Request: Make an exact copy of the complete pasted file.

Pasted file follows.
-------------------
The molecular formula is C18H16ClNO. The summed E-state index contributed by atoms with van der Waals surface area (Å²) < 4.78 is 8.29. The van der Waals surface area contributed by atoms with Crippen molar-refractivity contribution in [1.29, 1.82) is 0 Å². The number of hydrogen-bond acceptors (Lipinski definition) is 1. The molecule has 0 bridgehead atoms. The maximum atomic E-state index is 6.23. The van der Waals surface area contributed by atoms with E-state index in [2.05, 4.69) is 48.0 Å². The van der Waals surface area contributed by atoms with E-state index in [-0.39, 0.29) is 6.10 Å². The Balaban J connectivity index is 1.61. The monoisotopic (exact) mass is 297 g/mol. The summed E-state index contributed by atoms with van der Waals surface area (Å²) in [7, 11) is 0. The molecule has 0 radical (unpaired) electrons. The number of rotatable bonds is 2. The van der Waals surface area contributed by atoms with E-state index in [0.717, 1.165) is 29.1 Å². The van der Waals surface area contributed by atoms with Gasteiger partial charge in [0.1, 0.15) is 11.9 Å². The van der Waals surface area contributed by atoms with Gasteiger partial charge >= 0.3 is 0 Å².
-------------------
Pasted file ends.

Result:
The molecular formula is C18H16ClNO. The summed E-state index contributed by atoms with van der Waals surface area (Å²) < 4.78 is 8.29. The van der Waals surface area contributed by atoms with Crippen molar-refractivity contribution in [1.29, 1.82) is 0 Å². The number of hydrogen-bond acceptors (Lipinski definition) is 1. The molecule has 0 bridgehead atoms. The maximum atomic E-state index is 6.23. The van der Waals surface area contributed by atoms with E-state index in [2.05, 4.69) is 48.0 Å². The van der Waals surface area contributed by atoms with E-state index in [-0.39, 0.29) is 6.10 Å². The Balaban J connectivity index is 1.61. The monoisotopic (exact) mass is 297 g/mol. The summed E-state index contributed by atoms with van der Waals surface area (Å²) in [7, 11) is 0. The molecule has 0 radical (unpaired) electrons. The number of rotatable bonds is 2. The van der Waals surface area contributed by atoms with E-state index in [0.717, 1.165) is 29.1 Å². The van der Waals surface area contributed by atoms with Gasteiger partial charge in [0.1, 0.15) is 11.9 Å². The van der Waals surface area contributed by atoms with Gasteiger partial charge >= 0.3 is 0 Å².